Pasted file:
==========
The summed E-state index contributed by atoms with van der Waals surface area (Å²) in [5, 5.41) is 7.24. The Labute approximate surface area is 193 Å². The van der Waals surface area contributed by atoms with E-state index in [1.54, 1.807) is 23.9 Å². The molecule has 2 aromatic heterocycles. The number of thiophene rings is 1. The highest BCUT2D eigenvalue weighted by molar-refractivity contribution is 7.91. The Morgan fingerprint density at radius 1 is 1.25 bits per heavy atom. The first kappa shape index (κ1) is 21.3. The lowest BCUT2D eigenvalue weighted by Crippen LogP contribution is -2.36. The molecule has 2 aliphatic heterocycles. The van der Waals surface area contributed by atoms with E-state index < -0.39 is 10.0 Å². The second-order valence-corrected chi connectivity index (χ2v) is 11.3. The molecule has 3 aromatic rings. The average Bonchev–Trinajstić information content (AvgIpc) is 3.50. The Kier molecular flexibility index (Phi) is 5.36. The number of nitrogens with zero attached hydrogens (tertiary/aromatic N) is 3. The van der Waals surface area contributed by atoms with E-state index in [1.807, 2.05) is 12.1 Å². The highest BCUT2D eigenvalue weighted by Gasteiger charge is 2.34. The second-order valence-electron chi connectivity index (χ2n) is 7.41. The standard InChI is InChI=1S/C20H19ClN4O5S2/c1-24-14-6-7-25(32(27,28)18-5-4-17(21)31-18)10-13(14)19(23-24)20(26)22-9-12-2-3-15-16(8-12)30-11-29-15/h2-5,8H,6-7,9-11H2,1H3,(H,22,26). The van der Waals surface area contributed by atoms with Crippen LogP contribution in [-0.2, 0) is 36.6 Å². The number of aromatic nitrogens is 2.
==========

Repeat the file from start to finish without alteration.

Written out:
The summed E-state index contributed by atoms with van der Waals surface area (Å²) in [5, 5.41) is 7.24. The Labute approximate surface area is 193 Å². The van der Waals surface area contributed by atoms with E-state index in [1.54, 1.807) is 23.9 Å². The molecule has 2 aromatic heterocycles. The number of thiophene rings is 1. The highest BCUT2D eigenvalue weighted by molar-refractivity contribution is 7.91. The Morgan fingerprint density at radius 1 is 1.25 bits per heavy atom. The first kappa shape index (κ1) is 21.3. The lowest BCUT2D eigenvalue weighted by Crippen LogP contribution is -2.36. The molecule has 2 aliphatic heterocycles. The van der Waals surface area contributed by atoms with E-state index < -0.39 is 10.0 Å². The second-order valence-corrected chi connectivity index (χ2v) is 11.3. The molecule has 3 aromatic rings. The average Bonchev–Trinajstić information content (AvgIpc) is 3.50. The Kier molecular flexibility index (Phi) is 5.36. The number of nitrogens with zero attached hydrogens (tertiary/aromatic N) is 3. The van der Waals surface area contributed by atoms with E-state index in [1.807, 2.05) is 12.1 Å². The highest BCUT2D eigenvalue weighted by Gasteiger charge is 2.34. The second-order valence-electron chi connectivity index (χ2n) is 7.41. The standard InChI is InChI=1S/C20H19ClN4O5S2/c1-24-14-6-7-25(32(27,28)18-5-4-17(21)31-18)10-13(14)19(23-24)20(26)22-9-12-2-3-15-16(8-12)30-11-29-15/h2-5,8H,6-7,9-11H2,1H3,(H,22,26). The van der Waals surface area contributed by atoms with Crippen LogP contribution in [-0.2, 0) is 36.6 Å². The number of aromatic nitrogens is 2.